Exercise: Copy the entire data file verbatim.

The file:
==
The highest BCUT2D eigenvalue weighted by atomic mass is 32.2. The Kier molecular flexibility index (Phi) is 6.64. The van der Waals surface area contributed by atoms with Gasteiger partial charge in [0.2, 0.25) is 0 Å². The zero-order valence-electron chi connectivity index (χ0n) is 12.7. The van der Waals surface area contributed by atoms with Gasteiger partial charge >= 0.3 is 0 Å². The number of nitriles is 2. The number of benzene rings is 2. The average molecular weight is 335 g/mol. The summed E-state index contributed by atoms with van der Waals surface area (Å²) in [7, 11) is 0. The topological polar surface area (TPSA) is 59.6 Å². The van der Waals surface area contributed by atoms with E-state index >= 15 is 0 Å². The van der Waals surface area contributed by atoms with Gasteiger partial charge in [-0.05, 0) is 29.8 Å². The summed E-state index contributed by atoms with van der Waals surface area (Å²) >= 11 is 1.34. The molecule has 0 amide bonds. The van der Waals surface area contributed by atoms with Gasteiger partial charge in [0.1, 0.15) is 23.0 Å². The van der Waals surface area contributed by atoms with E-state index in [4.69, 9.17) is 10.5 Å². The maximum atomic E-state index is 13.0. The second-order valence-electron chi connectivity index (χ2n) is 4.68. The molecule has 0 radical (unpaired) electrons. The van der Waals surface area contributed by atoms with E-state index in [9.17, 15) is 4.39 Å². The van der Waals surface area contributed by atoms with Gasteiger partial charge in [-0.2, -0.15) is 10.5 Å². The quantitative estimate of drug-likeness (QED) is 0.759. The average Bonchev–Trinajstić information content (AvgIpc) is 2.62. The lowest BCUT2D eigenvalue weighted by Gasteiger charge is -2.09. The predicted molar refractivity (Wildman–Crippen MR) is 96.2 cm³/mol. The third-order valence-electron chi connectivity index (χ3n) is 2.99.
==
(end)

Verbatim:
The highest BCUT2D eigenvalue weighted by atomic mass is 32.2. The Kier molecular flexibility index (Phi) is 6.64. The van der Waals surface area contributed by atoms with Gasteiger partial charge in [0.2, 0.25) is 0 Å². The zero-order valence-electron chi connectivity index (χ0n) is 12.7. The van der Waals surface area contributed by atoms with Gasteiger partial charge >= 0.3 is 0 Å². The number of nitriles is 2. The number of benzene rings is 2. The average molecular weight is 335 g/mol. The summed E-state index contributed by atoms with van der Waals surface area (Å²) in [7, 11) is 0. The topological polar surface area (TPSA) is 59.6 Å². The van der Waals surface area contributed by atoms with E-state index >= 15 is 0 Å². The van der Waals surface area contributed by atoms with Gasteiger partial charge in [-0.05, 0) is 29.8 Å². The summed E-state index contributed by atoms with van der Waals surface area (Å²) >= 11 is 1.34. The molecule has 0 amide bonds. The van der Waals surface area contributed by atoms with Gasteiger partial charge in [0.1, 0.15) is 23.0 Å². The van der Waals surface area contributed by atoms with E-state index in [4.69, 9.17) is 10.5 Å². The maximum atomic E-state index is 13.0. The second-order valence-electron chi connectivity index (χ2n) is 4.68. The molecule has 0 radical (unpaired) electrons. The van der Waals surface area contributed by atoms with E-state index in [9.17, 15) is 4.39 Å². The van der Waals surface area contributed by atoms with Gasteiger partial charge in [-0.2, -0.15) is 10.5 Å². The quantitative estimate of drug-likeness (QED) is 0.759. The average Bonchev–Trinajstić information content (AvgIpc) is 2.62. The lowest BCUT2D eigenvalue weighted by Gasteiger charge is -2.09. The predicted molar refractivity (Wildman–Crippen MR) is 96.2 cm³/mol. The third-order valence-electron chi connectivity index (χ3n) is 2.99.